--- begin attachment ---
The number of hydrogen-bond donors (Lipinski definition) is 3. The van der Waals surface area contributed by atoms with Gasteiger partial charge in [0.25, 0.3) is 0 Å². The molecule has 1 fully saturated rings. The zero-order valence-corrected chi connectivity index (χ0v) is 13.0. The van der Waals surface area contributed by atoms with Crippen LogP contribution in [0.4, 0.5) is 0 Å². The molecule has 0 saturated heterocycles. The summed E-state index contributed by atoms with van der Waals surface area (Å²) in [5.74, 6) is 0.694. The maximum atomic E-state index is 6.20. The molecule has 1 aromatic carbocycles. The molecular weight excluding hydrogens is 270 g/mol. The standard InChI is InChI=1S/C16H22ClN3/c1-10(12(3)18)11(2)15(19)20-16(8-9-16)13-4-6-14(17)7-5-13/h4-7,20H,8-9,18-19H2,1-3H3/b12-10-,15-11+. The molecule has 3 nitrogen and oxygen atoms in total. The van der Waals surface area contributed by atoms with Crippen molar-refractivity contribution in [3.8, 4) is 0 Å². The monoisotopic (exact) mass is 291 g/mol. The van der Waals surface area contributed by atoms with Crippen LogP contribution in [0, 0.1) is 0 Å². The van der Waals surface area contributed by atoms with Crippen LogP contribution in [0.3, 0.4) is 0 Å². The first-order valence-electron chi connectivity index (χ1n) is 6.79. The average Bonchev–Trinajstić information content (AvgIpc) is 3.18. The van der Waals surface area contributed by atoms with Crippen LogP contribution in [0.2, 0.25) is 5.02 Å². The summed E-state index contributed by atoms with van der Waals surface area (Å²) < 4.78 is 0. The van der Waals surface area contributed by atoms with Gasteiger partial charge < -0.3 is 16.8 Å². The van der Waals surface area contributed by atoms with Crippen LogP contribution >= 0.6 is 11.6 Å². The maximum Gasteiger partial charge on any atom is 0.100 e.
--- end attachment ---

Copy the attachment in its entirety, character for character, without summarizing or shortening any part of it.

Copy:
The number of hydrogen-bond donors (Lipinski definition) is 3. The van der Waals surface area contributed by atoms with Gasteiger partial charge in [0.25, 0.3) is 0 Å². The molecule has 1 fully saturated rings. The zero-order valence-corrected chi connectivity index (χ0v) is 13.0. The van der Waals surface area contributed by atoms with Crippen LogP contribution in [0.4, 0.5) is 0 Å². The molecule has 0 saturated heterocycles. The summed E-state index contributed by atoms with van der Waals surface area (Å²) in [5.74, 6) is 0.694. The maximum atomic E-state index is 6.20. The molecule has 1 aromatic carbocycles. The molecular weight excluding hydrogens is 270 g/mol. The standard InChI is InChI=1S/C16H22ClN3/c1-10(12(3)18)11(2)15(19)20-16(8-9-16)13-4-6-14(17)7-5-13/h4-7,20H,8-9,18-19H2,1-3H3/b12-10-,15-11+. The molecule has 3 nitrogen and oxygen atoms in total. The van der Waals surface area contributed by atoms with Crippen molar-refractivity contribution in [3.8, 4) is 0 Å². The monoisotopic (exact) mass is 291 g/mol. The van der Waals surface area contributed by atoms with Crippen LogP contribution in [0, 0.1) is 0 Å². The van der Waals surface area contributed by atoms with Crippen LogP contribution in [0.3, 0.4) is 0 Å². The first-order valence-electron chi connectivity index (χ1n) is 6.79. The average Bonchev–Trinajstić information content (AvgIpc) is 3.18. The van der Waals surface area contributed by atoms with Crippen LogP contribution in [0.2, 0.25) is 5.02 Å². The summed E-state index contributed by atoms with van der Waals surface area (Å²) < 4.78 is 0. The van der Waals surface area contributed by atoms with Gasteiger partial charge < -0.3 is 16.8 Å². The van der Waals surface area contributed by atoms with Crippen LogP contribution >= 0.6 is 11.6 Å². The maximum Gasteiger partial charge on any atom is 0.100 e.